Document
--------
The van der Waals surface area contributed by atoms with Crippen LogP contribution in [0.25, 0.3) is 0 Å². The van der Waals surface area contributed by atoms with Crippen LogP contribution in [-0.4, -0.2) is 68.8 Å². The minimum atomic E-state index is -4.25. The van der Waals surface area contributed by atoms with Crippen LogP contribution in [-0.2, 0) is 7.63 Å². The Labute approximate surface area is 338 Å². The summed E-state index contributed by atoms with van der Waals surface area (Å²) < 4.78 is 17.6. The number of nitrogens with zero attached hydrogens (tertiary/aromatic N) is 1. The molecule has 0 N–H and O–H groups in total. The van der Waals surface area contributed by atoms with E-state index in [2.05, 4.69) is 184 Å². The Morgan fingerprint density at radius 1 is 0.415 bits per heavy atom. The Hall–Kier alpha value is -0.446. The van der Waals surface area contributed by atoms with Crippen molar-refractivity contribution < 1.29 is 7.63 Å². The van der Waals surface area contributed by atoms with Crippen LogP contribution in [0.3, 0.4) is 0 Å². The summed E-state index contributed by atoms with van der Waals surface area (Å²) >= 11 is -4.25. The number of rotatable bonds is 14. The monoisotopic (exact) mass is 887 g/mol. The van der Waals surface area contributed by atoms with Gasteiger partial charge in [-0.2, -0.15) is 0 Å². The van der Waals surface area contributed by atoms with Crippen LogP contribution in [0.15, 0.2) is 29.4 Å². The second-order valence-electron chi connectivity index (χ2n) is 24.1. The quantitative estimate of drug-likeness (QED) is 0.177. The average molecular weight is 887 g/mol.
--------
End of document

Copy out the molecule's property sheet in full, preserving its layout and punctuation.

The van der Waals surface area contributed by atoms with Crippen LogP contribution in [0.25, 0.3) is 0 Å². The van der Waals surface area contributed by atoms with Crippen LogP contribution in [-0.4, -0.2) is 68.8 Å². The minimum atomic E-state index is -4.25. The van der Waals surface area contributed by atoms with Crippen LogP contribution in [-0.2, 0) is 7.63 Å². The Labute approximate surface area is 338 Å². The summed E-state index contributed by atoms with van der Waals surface area (Å²) < 4.78 is 17.6. The number of nitrogens with zero attached hydrogens (tertiary/aromatic N) is 1. The molecule has 0 N–H and O–H groups in total. The van der Waals surface area contributed by atoms with E-state index in [2.05, 4.69) is 184 Å². The Morgan fingerprint density at radius 1 is 0.415 bits per heavy atom. The Hall–Kier alpha value is -0.446. The van der Waals surface area contributed by atoms with Crippen molar-refractivity contribution < 1.29 is 7.63 Å². The van der Waals surface area contributed by atoms with Crippen LogP contribution in [0.3, 0.4) is 0 Å². The summed E-state index contributed by atoms with van der Waals surface area (Å²) >= 11 is -4.25. The number of rotatable bonds is 14. The monoisotopic (exact) mass is 887 g/mol. The van der Waals surface area contributed by atoms with Gasteiger partial charge in [-0.2, -0.15) is 0 Å². The van der Waals surface area contributed by atoms with Crippen LogP contribution in [0.15, 0.2) is 29.4 Å². The second-order valence-electron chi connectivity index (χ2n) is 24.1. The quantitative estimate of drug-likeness (QED) is 0.177. The average molecular weight is 887 g/mol.